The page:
The story of the birth of accounting begins with numbers. In the 1400s, much of Europe was still using Roman numerals, and finding it really hard to easily add or subtract. (Try adding MCVI to XCIV.)
But fortunately, Arabic numerals (1, 2, 3, 4, etc.) started catching on, and with those numbers, merchants in Venice developed a revolutionary system we now call "double-entry" bookkeeping. This is how it works:
Every transaction gets entered twice in financial records. If one day you sold three gold coins' worth of pepper, you would write that the amount of cash you had went up by three gold coins. You would also write in that the amount of pepper you had went down by three gold coins' worth.
Before double-entry, people just kept diaries and counted their money at the end of the day. This innovation allowed merchants to see every aspect of their business in neat little rows.
Jane Gleeson-White wrote the new book Double Entry: How the Merchants of Venice Created Modern Finance. She explains how significant this new accounting was:
"You could itemize the profits in each account, so you knew which products you were doing well in and which you weren't. Then you could start to think about how you would change your business activities. It was just a whole revolution in the way of thinking about business and trade."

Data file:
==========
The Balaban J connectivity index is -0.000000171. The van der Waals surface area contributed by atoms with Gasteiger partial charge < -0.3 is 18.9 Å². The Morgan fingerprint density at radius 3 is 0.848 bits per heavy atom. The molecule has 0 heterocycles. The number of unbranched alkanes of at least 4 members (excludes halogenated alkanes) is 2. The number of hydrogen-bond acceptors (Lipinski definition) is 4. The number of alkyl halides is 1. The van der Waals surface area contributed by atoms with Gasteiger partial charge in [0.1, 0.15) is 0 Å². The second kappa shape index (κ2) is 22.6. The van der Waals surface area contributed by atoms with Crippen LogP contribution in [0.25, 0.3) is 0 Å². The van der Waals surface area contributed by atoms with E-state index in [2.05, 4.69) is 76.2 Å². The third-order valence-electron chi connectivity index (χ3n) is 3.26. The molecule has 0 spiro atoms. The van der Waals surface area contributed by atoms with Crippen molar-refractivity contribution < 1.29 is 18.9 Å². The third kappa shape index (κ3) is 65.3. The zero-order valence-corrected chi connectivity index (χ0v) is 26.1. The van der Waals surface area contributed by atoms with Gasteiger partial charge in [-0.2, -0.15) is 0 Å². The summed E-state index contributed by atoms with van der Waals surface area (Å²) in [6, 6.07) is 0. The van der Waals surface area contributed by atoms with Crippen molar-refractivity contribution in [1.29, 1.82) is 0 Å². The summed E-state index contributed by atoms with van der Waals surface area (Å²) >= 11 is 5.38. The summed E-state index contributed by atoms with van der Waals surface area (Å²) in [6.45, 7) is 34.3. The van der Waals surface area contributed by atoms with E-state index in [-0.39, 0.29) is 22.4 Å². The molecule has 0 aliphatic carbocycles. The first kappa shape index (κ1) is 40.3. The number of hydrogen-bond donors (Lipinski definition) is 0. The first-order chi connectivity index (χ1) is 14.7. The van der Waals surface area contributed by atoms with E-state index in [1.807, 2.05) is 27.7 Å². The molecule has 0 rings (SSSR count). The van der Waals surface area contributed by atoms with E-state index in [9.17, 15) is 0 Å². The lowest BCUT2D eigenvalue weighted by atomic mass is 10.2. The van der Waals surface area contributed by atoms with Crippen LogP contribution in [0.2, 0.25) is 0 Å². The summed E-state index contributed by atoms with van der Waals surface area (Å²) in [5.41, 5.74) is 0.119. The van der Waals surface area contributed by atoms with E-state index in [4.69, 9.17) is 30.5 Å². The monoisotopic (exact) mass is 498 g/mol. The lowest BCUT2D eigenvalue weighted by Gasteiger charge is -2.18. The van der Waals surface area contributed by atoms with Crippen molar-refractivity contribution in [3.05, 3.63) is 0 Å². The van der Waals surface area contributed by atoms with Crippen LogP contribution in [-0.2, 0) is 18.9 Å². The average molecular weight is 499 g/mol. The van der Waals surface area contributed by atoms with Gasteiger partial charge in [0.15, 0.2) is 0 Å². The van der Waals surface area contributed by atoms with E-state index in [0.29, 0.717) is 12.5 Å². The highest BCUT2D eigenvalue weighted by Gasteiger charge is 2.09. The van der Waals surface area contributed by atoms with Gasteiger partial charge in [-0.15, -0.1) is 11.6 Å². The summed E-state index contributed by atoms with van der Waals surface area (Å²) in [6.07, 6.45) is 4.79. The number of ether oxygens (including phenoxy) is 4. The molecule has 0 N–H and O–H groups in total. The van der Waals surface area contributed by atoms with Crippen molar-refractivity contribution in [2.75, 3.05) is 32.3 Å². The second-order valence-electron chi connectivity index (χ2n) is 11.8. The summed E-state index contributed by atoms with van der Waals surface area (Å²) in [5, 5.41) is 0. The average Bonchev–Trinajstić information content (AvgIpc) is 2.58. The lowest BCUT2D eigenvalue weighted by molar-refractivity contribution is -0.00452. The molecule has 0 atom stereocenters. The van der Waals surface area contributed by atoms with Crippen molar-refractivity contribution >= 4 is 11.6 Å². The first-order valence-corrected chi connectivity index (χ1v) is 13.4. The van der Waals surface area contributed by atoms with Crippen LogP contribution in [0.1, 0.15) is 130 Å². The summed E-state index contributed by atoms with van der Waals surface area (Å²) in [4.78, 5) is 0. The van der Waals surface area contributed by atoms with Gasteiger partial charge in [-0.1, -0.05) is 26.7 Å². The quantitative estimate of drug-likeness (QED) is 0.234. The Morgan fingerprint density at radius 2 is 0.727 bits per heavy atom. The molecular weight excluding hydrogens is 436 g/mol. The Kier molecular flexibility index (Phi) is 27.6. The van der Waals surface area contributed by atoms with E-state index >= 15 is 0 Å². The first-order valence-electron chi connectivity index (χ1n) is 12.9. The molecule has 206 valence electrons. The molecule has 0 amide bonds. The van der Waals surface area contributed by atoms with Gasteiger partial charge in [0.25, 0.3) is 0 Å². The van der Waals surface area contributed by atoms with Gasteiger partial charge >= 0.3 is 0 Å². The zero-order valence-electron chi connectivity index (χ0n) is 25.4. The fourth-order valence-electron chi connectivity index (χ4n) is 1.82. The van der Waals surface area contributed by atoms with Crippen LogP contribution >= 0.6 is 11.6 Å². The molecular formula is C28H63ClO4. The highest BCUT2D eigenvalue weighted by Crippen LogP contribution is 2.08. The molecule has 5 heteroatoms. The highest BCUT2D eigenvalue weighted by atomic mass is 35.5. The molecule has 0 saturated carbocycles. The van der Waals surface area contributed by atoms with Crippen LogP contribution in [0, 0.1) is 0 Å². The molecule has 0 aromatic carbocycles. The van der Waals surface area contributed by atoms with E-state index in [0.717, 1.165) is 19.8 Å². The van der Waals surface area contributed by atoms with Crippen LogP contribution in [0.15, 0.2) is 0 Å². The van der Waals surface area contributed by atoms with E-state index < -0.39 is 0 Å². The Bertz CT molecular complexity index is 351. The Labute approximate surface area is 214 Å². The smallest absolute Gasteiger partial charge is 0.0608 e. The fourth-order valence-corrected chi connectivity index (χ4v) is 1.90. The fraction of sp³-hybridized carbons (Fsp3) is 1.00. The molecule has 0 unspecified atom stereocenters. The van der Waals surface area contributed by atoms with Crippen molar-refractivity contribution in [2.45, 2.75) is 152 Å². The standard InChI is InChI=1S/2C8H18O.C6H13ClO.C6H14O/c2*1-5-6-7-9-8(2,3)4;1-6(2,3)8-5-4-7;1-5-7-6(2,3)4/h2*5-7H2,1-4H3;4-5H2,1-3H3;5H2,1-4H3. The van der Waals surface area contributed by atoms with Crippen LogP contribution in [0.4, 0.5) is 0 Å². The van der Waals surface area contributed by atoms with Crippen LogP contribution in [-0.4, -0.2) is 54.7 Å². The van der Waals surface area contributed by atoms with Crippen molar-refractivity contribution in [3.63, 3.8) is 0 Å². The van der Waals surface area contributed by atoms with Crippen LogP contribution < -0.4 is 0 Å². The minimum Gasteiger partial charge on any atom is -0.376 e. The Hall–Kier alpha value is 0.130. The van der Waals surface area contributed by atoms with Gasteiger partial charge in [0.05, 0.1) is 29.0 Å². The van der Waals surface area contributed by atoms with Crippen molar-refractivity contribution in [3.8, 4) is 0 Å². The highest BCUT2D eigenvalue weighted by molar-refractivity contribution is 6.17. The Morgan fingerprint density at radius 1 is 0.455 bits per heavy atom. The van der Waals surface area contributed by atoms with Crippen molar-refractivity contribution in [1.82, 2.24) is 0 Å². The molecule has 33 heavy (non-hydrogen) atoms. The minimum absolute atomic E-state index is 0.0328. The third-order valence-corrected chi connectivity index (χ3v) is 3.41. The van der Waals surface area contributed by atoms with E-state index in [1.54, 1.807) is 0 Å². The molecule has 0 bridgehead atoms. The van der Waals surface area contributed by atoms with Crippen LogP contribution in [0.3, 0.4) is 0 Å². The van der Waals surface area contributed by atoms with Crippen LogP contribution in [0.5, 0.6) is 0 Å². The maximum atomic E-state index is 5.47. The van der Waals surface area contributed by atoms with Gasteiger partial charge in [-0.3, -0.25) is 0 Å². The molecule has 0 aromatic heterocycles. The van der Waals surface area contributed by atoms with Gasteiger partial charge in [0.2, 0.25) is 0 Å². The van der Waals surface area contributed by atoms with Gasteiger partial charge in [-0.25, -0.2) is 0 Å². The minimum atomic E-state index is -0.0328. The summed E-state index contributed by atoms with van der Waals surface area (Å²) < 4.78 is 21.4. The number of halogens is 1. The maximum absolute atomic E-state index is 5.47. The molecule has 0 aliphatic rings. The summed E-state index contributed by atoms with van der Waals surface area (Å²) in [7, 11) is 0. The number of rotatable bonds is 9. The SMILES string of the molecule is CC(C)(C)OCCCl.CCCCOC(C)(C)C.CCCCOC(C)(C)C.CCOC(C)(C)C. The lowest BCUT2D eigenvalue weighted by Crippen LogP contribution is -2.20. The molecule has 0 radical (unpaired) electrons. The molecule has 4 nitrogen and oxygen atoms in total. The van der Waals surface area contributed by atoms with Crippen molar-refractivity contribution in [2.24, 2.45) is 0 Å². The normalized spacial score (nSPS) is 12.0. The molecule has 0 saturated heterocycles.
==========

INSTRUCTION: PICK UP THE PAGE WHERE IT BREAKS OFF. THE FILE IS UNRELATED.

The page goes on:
Luca Pacioli was a monk, magician and lover of numbers. He discovered this special bookkeeping in Venice and was intrigued by it. In 1494, he wrote a huge math encyclopedia and included an instructional section on double-entry bookkeeping.
Thanks to the newly invented printing press, his book was mass produced and became a big hit. One of the first readers was Leonardo da Vinci, who at the time was painting The Last Supper. Pacioli's encyclopedia had a section on the mathematics of perspective painting which fascinated da Vinci.
"They were hanging out together....I think they were probably lovers. They certainly spent a lot of time together, and definitely Luca Pacioli was there in the church when Leonardo da Vinci was there in the actual church when Leonardo da Vinci was painting The Last Supper," said Gleeson-White.
What Pacioli is known for today, though, is that tiny section of the book about accounting. Today, every country and every business uses double-entry bookkeeping.
Copyright 2012 National Public Radio. To see more, visit http://www.npr.org/.